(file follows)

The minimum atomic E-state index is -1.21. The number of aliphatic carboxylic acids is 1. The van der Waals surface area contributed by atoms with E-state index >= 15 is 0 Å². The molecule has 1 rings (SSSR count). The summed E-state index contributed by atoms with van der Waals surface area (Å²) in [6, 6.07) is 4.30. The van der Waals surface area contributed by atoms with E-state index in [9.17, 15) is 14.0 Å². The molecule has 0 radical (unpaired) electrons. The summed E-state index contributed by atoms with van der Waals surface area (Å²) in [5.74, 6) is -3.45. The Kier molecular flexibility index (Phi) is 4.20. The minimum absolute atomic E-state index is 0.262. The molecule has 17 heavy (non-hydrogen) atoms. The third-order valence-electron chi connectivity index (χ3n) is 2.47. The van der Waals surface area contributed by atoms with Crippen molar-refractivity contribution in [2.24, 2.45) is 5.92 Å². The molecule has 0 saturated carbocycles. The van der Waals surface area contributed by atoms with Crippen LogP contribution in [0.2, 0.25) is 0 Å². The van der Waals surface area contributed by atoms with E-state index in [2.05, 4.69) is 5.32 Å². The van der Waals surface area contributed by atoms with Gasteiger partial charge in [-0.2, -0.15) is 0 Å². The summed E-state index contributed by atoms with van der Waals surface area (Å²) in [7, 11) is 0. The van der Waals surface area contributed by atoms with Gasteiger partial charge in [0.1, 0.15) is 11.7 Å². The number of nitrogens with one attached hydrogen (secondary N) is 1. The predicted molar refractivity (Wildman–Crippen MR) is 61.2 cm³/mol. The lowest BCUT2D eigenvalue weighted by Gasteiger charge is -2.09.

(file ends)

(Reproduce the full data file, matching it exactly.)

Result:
The minimum atomic E-state index is -1.21. The number of aliphatic carboxylic acids is 1. The van der Waals surface area contributed by atoms with E-state index >= 15 is 0 Å². The molecule has 1 rings (SSSR count). The summed E-state index contributed by atoms with van der Waals surface area (Å²) in [6, 6.07) is 4.30. The van der Waals surface area contributed by atoms with E-state index in [9.17, 15) is 14.0 Å². The molecule has 0 radical (unpaired) electrons. The summed E-state index contributed by atoms with van der Waals surface area (Å²) in [5.74, 6) is -3.45. The Kier molecular flexibility index (Phi) is 4.20. The minimum absolute atomic E-state index is 0.262. The molecule has 17 heavy (non-hydrogen) atoms. The third-order valence-electron chi connectivity index (χ3n) is 2.47. The van der Waals surface area contributed by atoms with Crippen molar-refractivity contribution in [2.24, 2.45) is 5.92 Å². The molecule has 0 saturated carbocycles. The van der Waals surface area contributed by atoms with Crippen LogP contribution in [0.2, 0.25) is 0 Å². The van der Waals surface area contributed by atoms with E-state index in [2.05, 4.69) is 5.32 Å². The van der Waals surface area contributed by atoms with Gasteiger partial charge in [-0.2, -0.15) is 0 Å². The summed E-state index contributed by atoms with van der Waals surface area (Å²) in [7, 11) is 0. The van der Waals surface area contributed by atoms with Gasteiger partial charge in [0.1, 0.15) is 11.7 Å². The number of nitrogens with one attached hydrogen (secondary N) is 1. The predicted molar refractivity (Wildman–Crippen MR) is 61.2 cm³/mol. The lowest BCUT2D eigenvalue weighted by Gasteiger charge is -2.09.